Churches, Pastors, and Public Policy

Overview

Jesus Christ— the one who has all authority in heaven and on earth — commands his followers to be “salt and light” in the world and to make disciples of all nations, teaching them to observe all that he commanded (Matthew 5:13-16; 28:18-20). By necessity, faithfulness to Christ’s commands will entail churches addressing the most pressing cultural and moral issues of our day.

The First Amendment protects the right of churches and pastors to proclaim the “the whole counsel of God” (Acts 20:27), including what the Bible teaches regarding the moral issues of our day. While the Internal Revenue Service (IRS) tax code imposes some restrictions on churches and pastors endorsing candidates, no law prohibits a pastor and church from speaking out on biblical and moral issues.  

Analysis

The First Amendment protects the right churches and pastors have to proclaim biblical truths as applied to the cultural and moral issues of our day. However, because churches are 501(c)(3) nonprofit organizations, the IRS tax code does impose certain limitations on other types of activities related to public policy, the legislative process, and elections.

The following guidelines are based on Section 501(c)(3) of the Internal Revenue Code and publications by the IRS. They are designed to provide general guidance in determining how churches and pastors may be involved in public policy, the legislative process, and in elections.

I. Legislative Activity (Lobbying)

Generally speaking, as nonprofit entities regulated by IRC Section 501(c)(3), churches may engage in limited attempts to “influence legislation” (commonly known as lobbying). If a church engages in too much lobbying and it becomes a “substantial” part of the church’s activity— measured by time and money spent—it risks loss of tax-exempt status.

Unfortunately, the IRS has not clearly defined when legislative activity becomes “substantial.” A safe gauge is to limit legislative activity to less than 5 percent of the church’s overall activity in a year. In some cases, the IRS has allowed activity between 5 and 20 percent, but it has found more than 20 percent unacceptable.

“Legislative activity” is any activity intended to influence actions by the U.S. Congress, any state legislature, or local councils or similar boards with respect to acts, bills, resolutions or confirmations of appointed office. It also includes activities to influence the public regarding a referendum, initiative, or ballot measure.

These legislative activities include directly contacting, or urging the public to contact, members or employees of a legislative body for the purpose of proposing, supporting, or opposing legislative actions. Circulating petitions related to legislation and advocating the adoption or rejection of legislation are also considered “legislative activity.”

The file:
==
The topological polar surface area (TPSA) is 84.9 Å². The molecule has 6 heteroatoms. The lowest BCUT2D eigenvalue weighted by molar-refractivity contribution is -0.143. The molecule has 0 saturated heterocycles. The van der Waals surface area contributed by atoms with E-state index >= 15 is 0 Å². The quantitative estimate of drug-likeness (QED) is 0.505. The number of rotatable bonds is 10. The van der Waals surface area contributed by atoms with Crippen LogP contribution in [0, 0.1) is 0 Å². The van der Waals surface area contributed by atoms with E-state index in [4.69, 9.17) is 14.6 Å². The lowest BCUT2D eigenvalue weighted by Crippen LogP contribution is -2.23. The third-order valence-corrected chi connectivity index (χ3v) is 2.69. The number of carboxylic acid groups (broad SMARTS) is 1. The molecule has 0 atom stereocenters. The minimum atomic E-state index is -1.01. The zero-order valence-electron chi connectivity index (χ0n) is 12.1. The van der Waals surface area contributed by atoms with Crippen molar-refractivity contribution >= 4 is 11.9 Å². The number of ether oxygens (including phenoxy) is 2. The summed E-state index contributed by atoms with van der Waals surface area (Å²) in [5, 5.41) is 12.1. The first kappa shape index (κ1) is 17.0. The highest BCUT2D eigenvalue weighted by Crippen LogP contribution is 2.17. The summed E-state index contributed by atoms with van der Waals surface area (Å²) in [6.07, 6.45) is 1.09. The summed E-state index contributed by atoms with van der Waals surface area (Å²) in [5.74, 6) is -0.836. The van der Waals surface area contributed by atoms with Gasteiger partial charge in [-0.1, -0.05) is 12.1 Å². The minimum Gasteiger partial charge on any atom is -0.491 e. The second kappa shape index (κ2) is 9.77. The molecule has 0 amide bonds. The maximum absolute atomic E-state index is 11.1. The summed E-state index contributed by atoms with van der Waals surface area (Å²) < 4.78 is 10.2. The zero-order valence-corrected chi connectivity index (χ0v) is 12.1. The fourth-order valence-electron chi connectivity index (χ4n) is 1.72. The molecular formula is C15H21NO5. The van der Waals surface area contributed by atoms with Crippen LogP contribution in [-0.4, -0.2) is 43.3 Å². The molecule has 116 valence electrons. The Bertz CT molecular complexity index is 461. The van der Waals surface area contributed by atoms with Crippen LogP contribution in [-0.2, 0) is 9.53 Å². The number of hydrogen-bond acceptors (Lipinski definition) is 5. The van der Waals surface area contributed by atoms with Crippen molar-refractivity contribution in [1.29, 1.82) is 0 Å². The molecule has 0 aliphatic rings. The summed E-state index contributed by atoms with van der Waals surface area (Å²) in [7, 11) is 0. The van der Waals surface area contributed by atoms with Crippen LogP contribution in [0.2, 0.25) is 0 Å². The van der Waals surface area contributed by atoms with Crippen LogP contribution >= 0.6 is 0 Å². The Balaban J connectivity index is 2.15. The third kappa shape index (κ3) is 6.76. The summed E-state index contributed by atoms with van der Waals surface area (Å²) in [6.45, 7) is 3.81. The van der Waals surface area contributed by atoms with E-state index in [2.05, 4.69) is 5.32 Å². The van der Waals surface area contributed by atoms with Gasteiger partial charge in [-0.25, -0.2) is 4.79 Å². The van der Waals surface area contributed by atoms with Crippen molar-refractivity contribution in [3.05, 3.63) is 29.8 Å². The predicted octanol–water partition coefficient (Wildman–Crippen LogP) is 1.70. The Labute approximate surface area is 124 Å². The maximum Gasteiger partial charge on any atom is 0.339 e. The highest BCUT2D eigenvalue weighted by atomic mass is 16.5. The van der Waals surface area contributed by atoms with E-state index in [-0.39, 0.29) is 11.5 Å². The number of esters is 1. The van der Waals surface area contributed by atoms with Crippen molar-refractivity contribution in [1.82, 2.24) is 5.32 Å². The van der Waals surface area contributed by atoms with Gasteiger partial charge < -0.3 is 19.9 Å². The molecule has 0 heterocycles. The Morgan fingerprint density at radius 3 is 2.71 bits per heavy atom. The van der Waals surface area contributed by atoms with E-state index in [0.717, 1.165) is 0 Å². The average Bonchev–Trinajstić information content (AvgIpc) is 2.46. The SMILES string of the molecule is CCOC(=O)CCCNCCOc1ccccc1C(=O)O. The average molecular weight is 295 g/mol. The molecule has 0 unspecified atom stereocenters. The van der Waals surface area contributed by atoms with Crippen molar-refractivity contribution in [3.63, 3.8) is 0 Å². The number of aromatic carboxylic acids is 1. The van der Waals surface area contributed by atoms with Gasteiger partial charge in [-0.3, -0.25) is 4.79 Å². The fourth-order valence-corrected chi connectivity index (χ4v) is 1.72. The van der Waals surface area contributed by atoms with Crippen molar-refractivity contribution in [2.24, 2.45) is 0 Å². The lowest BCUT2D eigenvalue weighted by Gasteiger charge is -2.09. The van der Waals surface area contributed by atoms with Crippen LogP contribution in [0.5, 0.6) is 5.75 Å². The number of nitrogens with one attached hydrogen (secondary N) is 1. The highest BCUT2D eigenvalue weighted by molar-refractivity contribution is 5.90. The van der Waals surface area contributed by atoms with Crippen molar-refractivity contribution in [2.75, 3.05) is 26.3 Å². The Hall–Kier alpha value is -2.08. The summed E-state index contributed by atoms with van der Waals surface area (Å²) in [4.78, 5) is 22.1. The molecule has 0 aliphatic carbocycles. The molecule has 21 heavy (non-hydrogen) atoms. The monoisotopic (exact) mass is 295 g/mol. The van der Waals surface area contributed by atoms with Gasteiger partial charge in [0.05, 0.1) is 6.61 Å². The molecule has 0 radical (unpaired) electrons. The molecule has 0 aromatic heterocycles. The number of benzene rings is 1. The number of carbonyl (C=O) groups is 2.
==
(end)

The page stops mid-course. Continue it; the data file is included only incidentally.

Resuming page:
However, legislative activity (lobbying) does not apply to activity intended to influence actions by executive, judicial, or administrative bodies. Nor does it include conducting educational meetings, preparing and distributing educational materials, or otherwise consider public policy issues in an educational manner.

Practically speaking, this means if your church budget is $1,000,000, you can safely spend up to $50,000 directly influencing legislation— sending a mailing to church members asking them to call legislators on a bill to regulate abortion or urging them to vote against an initiative that would restrict religious freedom, for example.

Pastors can mention a bill by name from the pulpit (or by email) and give out contact information for key legislators. Pastors can preach about abortion, religious freedom, physician-assisted suicide, or any other moral issue, and then urge their congregation to call their elected officials on a particular bill related to the issue.

For more information on legislative activity, see IRS Publication 1828.

II. Elections and Political Campaign Activity

The IRS code is far more restrictive on churches and other nonprofit organizations in election activities. Partisan activity is prohibited, including engaging in any activity in support of or opposition to any candidate for political office or involvement in the political campaign of a candidate. For example, churches may not endorse candidates, contribute to political campaigns, make statements in support or opposition to candidates, distribute statements by others that support or oppose candidates, or allow a candidate to use the church’s assets or facilities.

However, some nonpartisan activity, like voter registration and voter education, is allowed. Churches may register voters on their premises, and may endorse and distribute to church members nonpartisan voter guides, which means they do not endorse candidates, but provide all candidates in a race with an opportunity to answer questions on a variety of issues. The IRS code places no restrictions on these permitted election-related activities; therefore, funds and time spent on these activities are not counted toward the 5 percent legislative activity limit discussed above.

Also, the IRS code places no limitations on pastors, church staff, and members— when acting as private individuals and not on behalf of the church— to engage in legislative or political campaign activities so long as no church facility or resources are used.

For more information on election and political campaign restrictions, see IRS Fact Sheet 2006-17.

III. The Unique Voice of Pastors

Pastors have complete freedom to proclaim biblical truth regarding the cultural and moral issues of our day. There is no limit when preaching in general terms about social issues; pastors are free to preach “the whole counsel of God” (Acts 20:27).